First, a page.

"The film is so filled with fantasy," director Bob Shaye says, "that when I got all the actors together, the major note I offered them was that you have to totally believe what's going on, and you can't for a minute be coy or arch about the circumstances that you're experiencing. From time to time during a production, you give out T-shirts, and one I gave out said, 'RIG, You Dig?' RIG means 'Real is Good.'"
When Shaye talks about his long-gestating second feature, The Last Mimzy, his no-nonsense demeanor is mixed with a palpable sense of wonder. At 68, the founder of New Line Cinema still recalls the excitement he felt as a teenager in Detroit when he read the 1943 short story "Mimsy Were the Borogoves" by Henry Kuttner and Catherine L. Moore.
"The essence of the film was really this short story," he says, "about two kids who find this box of objects that they decide are toys, and because their brains had not become hard-wired yet, they're still open to all kinds of influences and experiences."
That story also stuck with Detroit-born Oscar-winning screenwriter Bruce Joel Rubin, 64, who first encountered it in a television adaptation that seemed frustratingly incomplete.
"The original story ends obliquely," Rubin says, "with two kids who have found these toys that start to change their brains just disappearing, the implication being that they have gone into the future. Bob said, 'You bring me the ending.' It was a big leap of imagination to come up with something that would explain that. I struggled with it for a long time before it finally hit me."
"Tibetans, when they're identifying reincarnated lamas," says Rubin, a longtime adherent of meditation, "take the toys of the previous child's life, and put them in a room with other toys. If a child goes and picks out their own previous toys, that's a sign that they're a reincarnate. I found that really fascinating, and I said, 'These toys know where they're going. There are kids waiting for these toys'."
The Last Mimzy would take 14 years to get made, but Shaye who began developing the film three years after his 1990 feature debut, Book of Love doesn't regret the wait. It meant that the studio chief would return to the director's chair with a fresh perspective after surviving a rare and deadly form of pneumonia in 2005, resulting in a two-month hospital stay and an arduous recuperation.
"If we succeeded in making this 10 years ago," he says, "it wouldn't have worked. It's more resonant now because of what's happened culturally in the last decade."
The Last Mimzy follows 10-year-old Noah and 5-year-old Emma, who unplug from their wired lives in Seattle and discover a magnificent box on rustic Whidbey Island during Easter vacation. Slowly, their exotic toys make them acutely aware of the natural world, and lead them to helping future generations adversely affected by pollution and mind-numbing technology.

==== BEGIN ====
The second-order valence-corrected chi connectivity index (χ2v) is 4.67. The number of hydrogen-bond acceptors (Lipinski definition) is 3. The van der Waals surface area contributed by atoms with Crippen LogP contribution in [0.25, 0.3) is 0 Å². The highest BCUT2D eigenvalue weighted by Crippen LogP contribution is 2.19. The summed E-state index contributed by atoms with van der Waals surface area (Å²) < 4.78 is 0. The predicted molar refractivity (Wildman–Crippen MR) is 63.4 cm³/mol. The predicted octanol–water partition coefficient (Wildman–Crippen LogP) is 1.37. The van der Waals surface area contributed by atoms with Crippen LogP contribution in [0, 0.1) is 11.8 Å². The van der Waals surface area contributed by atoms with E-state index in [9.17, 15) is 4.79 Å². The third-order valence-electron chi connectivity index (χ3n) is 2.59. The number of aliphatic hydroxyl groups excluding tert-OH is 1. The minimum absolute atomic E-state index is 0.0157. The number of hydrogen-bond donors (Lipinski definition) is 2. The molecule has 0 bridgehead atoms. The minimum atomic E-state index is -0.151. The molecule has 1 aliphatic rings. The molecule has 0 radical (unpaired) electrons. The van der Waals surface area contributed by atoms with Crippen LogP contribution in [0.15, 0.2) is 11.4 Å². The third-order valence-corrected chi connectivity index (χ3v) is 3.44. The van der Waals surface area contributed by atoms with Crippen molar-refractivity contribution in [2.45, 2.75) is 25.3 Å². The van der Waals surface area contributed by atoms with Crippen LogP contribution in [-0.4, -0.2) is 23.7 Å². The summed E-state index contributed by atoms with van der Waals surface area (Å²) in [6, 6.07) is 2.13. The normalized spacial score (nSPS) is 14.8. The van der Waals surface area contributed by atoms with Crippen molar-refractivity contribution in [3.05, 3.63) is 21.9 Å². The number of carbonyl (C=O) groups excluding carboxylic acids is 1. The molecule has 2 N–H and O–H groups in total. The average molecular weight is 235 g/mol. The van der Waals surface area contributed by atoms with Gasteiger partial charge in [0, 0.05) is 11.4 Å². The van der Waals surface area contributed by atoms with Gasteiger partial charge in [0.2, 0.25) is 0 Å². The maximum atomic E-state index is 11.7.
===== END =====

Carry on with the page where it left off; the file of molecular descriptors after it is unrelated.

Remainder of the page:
Shaye quickly points out that he "didn't want this to be a message movie, I wanted it to be an idea movie." The $35 million, PG-rated family film is chock-full of heady topics, from DNA manipulation to string theory to the evolution of the brain.
The key, Rubin says, is "not underestimating the intelligence of your audience on every level; these ideas are very human ideas."
Those ideas found an enthusiastic audience at a sold-out show at the Detroit Institute of Arts last Saturday. Instead of a typical press tour, Shaye and Rubin ended up spending a whirlwind weekend in their hometown, culminating in the pair being honored for their contributions to the arts by the mayor's office and City Council.
But these two Mumford High School alumni actually never met until they were both in New York City beginning their filmmaking careers. Rubin was curator of film at the Whitney Museum of American Art, and Shaye had formed New Line Cinema in 1967 to distribute niche films. They bonded over their love of movies and shared experiences growing up on Detroit's northwest side.
Shaye, whose father ran a wholesale grocery business with his brothers and later owned a chain of supermarkets, lived near Livernois and Seven Mile. Rubin grew up near Schaefer and Outer Drive, his father a building contractor. In solidly middle-class households, both had moms who exposed them to the arts at a young age. Shaye got a business administration degree from the University of Michigan before attending Columbia University Law School, and Rubin was at Wayne State University before attending film school at New York University.
Their friendship continued after both moved to Los Angeles: Rubin (Jacob's Ladder, My Life) won a screenwriting Academy Award for Ghost (1990), and Shaye built New Line Cinema into a powerhouse with a series of successful franchises, from Nightmare on Elm Street to Austin Powers to the magisterial Lord of the Rings trilogy. Rubin sees their shared outlook strongly reflected in their first collaboration, The Last Mimzy.
"If you have a life that is as charmed as mine was as a kid," Rubin says, "you look at life from a very loving, almost innocent perspective. The world was quite open to us. There was no fear. I used to go downtown on the bus with my brother. We'd walk around, go to Hudson's, go to Sanders and get sundaes and tuna fish sandwiches. That was a Saturday, and there was no talk of anything happening or dangerous. It was a joyous life. We had kids on the block that played all the time. You're formed by that, and it's part of the soul you bring to your creative life. It's your expectation from life.
"Mimzy has a double dose of that," he says, "because Bob and I both are from the same environment, and when you look at it, you really get this sense that there's some heart on the screen. And that heart is the heart and, if you will, the soul of Detroit."
The Last Minzy opens this weekend. A full review by Corey Hall will appear in next week's Metro Times.Serena Donadoni is a freelance writer. Send comments to firstname.lastname@example.org